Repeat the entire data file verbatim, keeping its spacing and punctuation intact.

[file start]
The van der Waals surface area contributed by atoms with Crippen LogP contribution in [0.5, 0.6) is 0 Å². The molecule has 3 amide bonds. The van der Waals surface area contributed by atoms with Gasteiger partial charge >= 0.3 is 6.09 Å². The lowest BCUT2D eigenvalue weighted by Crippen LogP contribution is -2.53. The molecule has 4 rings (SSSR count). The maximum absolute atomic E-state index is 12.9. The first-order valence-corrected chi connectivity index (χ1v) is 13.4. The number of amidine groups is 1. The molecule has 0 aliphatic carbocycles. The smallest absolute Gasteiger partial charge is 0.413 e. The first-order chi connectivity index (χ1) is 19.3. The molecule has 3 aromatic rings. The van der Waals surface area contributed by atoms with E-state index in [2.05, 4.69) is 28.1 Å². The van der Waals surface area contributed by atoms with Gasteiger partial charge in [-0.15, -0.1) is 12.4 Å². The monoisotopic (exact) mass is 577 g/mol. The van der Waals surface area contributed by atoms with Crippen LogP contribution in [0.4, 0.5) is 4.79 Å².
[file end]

The van der Waals surface area contributed by atoms with Crippen LogP contribution in [0.5, 0.6) is 0 Å². The molecule has 3 amide bonds. The van der Waals surface area contributed by atoms with Gasteiger partial charge >= 0.3 is 6.09 Å². The lowest BCUT2D eigenvalue weighted by Crippen LogP contribution is -2.53. The molecule has 4 rings (SSSR count). The maximum absolute atomic E-state index is 12.9. The first-order valence-corrected chi connectivity index (χ1v) is 13.4. The number of amidine groups is 1. The molecule has 0 aliphatic carbocycles. The smallest absolute Gasteiger partial charge is 0.413 e. The first-order chi connectivity index (χ1) is 19.3. The molecule has 3 aromatic rings. The van der Waals surface area contributed by atoms with E-state index in [2.05, 4.69) is 28.1 Å². The van der Waals surface area contributed by atoms with Gasteiger partial charge in [-0.15, -0.1) is 12.4 Å². The monoisotopic (exact) mass is 577 g/mol. The van der Waals surface area contributed by atoms with Crippen LogP contribution in [0.4, 0.5) is 4.79 Å².